On April 12, 2013, the International Criminal Court (ICC) announced that it had opened an internal inquiry into allegations brought by four individuals under the protection of the Victims and Witnesses Unit (VWU) in the Democratic Republic of the Congo (DRC) that they had been sexually abused by a former VWU staff member. In its initial press release, the Court stated that it has "a zero tolerance policy towards any form of sexual abuse and is handling these allegations with great rigor and caution." It also stressed that it was taking measures to ensure the safety and security of the four complainants and had also provided them with psychological, medical, and legal assistance. In response to the press release, Ambassador Tina Intelmann, President of the Assembly of States Parties, stated that members of the ICC governing body are "very concerned that Court staff may have been involved in such abominable acts."
On June 6, 2013, upon conclusion of the internal inquiry, the Registrar of the ICC announced that it had commissioned an independent, external review of the allegations. The Registrar reported that a more detailed investigation was now needed because the results of the initial inquiry had confirmed the serious nature of the allegations. In addition, the Registrar expressed a need to conduct a review of operational and management issues to determine whether they may have contributed to the incident. The independent review team was composed of four highly-qualified specialists and given the mandate of establishing "all facts and circumstances surrounding the allegations of sexual crimes and [identifying] all responsible persons, including those responsible for exercising managerial oversight over the suspected perpetrator." Between July and November 2013, the team conducted four investigative missions in the DRC and The Hague.
On December 12, 2013, the independent review team delivered its report to the Registrar, President of the Assembly of States Parties, relevant ICC judges, and the parties concerned. A public version of the report is available here. The review team determined that although only the alleged perpetrator would bear criminal responsibility for the crimes if proven guilty, other members of the VWU had likely engaged in "inappropriate conduct." The review team also confirmed that others had failed in their supervisory, oversight, and management duties, although the team wanted to be clear that engaging in criminal conduct had been the choice of the alleged perpetrator alone.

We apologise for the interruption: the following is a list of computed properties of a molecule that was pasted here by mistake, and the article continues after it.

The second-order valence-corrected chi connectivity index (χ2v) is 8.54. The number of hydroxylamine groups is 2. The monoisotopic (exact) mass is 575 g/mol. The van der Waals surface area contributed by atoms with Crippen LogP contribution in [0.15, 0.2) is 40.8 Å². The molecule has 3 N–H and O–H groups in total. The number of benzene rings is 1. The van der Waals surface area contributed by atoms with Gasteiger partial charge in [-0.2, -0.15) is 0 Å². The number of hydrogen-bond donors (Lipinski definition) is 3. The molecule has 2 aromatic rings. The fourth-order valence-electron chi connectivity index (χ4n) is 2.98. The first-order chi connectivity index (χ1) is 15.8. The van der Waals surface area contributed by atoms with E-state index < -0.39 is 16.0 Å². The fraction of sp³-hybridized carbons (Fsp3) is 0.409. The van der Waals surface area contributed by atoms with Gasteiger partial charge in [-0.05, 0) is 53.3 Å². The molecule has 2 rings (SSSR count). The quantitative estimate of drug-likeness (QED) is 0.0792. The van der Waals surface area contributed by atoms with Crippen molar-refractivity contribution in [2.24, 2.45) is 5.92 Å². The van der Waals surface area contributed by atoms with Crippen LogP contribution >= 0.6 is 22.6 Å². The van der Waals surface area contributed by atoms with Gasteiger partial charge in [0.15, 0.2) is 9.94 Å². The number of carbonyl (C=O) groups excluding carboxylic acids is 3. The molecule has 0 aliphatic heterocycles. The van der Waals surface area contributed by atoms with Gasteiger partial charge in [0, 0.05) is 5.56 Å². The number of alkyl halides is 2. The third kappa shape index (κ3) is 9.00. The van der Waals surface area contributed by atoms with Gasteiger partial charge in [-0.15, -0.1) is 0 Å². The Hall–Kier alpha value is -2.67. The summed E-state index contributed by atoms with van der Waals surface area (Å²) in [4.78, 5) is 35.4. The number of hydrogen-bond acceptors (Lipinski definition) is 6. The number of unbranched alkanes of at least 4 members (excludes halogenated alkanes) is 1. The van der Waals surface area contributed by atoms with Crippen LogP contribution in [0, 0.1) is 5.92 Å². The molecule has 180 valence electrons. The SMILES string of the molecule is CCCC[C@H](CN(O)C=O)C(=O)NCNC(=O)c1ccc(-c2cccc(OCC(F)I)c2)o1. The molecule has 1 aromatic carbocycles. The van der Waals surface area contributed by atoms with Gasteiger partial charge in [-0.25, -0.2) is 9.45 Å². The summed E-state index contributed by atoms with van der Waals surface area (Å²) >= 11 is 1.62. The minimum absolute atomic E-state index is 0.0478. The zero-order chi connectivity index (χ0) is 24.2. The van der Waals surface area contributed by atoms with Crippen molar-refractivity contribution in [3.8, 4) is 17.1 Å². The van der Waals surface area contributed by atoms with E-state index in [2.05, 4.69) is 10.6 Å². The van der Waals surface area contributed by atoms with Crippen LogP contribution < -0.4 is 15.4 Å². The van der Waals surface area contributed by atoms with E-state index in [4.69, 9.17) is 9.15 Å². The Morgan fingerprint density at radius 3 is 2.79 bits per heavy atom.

In the opinion of the independent review team, the incident highlights pervasive institutional shortcomings within the VWU. While the report described the initial response of VWU field staff as "timely and appropriate," it concluded that the Headquarters response "did not seem to comport with the seriousness of the allegations of sexual assault committed by a VWU staff member – the most serious type of allegation such an organization could face." Furthermore, the report highlighted a VWU recruitment process that may be based more on personal friendships than professional skills, an inadequate training regime, lack of a clear supervisory structure, lack of a proper complaints mechanism, and an environment of little to no information sharing as some of the other major shortcomings of the Unit. In short, it called the VWU "a protection program which is not well planned, implemented or organized, and which lacks consistency."
In a December 20, 2013, press release, the ICC announced that it had already taken disciplinary measures with respect to the VWU staff members implicated in the report. The Court concluded by reiterating that "[e]nsuring the safety and security of victims and witnesses is one of the most important duties and priorities of the Court and a cornerstone of fair trials."